India New England News (newspaper)
He was in town then to receive the Reebok Human Rights Youth-Action Award for
his active role in speaking out against child labor.
Ever since, the students have been part of a national program called Operation Day's Work, which is sponsored by the U.S. Agency for International Development. They collect pledges from friends and family for a day's work, in their case, volunteer work at the local library. The money raised is then pooled nationally and helps to build schools in developing countries that need them the most. This year, to commemorate the 10th anniversary of Iqbal's visit, Reebok decided to rename its employee day care center after him. Student representatives from Broad Meadows participated in the ceremonies on May 3 at Reebok's world headquarters in Canton, Mass. Doug Cahn, vice president of Reebok's human rights program, explained the decision to rename the center.
" Iqbal spoke very powerfully that children should have the tool of the pen, not the tool to make carpets," he told INDIA New England. "The message that I and many others he touched got was about the importance of education and giving children the opportunity to live in an environment - to grow and be nurtured."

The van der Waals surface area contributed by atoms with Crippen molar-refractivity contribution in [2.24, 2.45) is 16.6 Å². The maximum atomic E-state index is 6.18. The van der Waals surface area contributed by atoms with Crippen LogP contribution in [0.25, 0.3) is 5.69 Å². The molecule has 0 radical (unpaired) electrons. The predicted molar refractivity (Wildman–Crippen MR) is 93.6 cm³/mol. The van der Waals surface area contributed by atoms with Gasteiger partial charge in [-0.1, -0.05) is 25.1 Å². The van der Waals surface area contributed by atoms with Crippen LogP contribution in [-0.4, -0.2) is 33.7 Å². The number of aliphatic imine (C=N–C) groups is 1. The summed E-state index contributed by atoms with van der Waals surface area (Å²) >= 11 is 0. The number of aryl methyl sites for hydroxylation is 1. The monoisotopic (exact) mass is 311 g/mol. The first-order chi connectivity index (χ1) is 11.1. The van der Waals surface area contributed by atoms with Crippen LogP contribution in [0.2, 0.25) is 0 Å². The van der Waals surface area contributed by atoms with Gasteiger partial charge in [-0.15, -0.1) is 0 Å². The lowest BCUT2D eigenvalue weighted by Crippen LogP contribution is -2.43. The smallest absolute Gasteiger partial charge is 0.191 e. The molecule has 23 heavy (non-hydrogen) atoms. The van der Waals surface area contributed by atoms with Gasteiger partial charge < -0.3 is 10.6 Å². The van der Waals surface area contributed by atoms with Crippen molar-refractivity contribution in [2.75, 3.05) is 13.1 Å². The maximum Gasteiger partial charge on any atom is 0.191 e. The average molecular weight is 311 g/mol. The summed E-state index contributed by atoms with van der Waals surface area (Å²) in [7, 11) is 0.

Annually, the company recognizes human rights activists around the world with
the presentation of the Reebok human rights awards.
Seventh-grader Kristen Bloomer is one of the many participants in the program. She points out that for a country to qualify for aid it does not necessarily need to be on friendly terms with the United States. "We don't hold politics against the children," she says. "Kids who need help should get it." She says that participation in programs such as Operations Day's Work has opened her eyes to injustices that children around the world suffer every day. " I don't buy clothes from Old Navy or Gap anymore," she says, "because they have been accused of using child labor. It would be hypocritical when we are advocating an end to child labor."
Her classmate and friend, Emily Rooney, says that the satisfaction derived from helping other children just like her is immense. " We live the dream that these children in Sierra Leone and every other developing country dream of," she points out. Sixth-grader Yasser Mahmoud, who immigrated to the United States from Egypt a few years ago, admits he now sees things from a different perspective. " I like the thought of being able to help kids out there," he says. "Before I joined [Operation Day's Work], I used to take the bus to school. Now that I joined, I am like why do I take the bus, I can walk. These kids have to walk miles to go to a school. All I have to do is walk a hundred yards or something. It makes me feel good."
As for teacher Ron Adams, he says the students' idealism provides the fuel for this venture. "What better words could a teacher ever hear," he asks, "than to hear students say that education is power. Bags of money dry up but education lasts a lifetime."
From left, Reebok Chairman and CEO Paul Fireman, Broad Meadows School
student Kristen Bloomer and teacher Ron Adams applaud the renaming
of Reebok´s day care center for Iqbal Masih. Iqbal, a former
child laborer, was killed in his native Pakistan for speaking out about
the injustices he had suffered.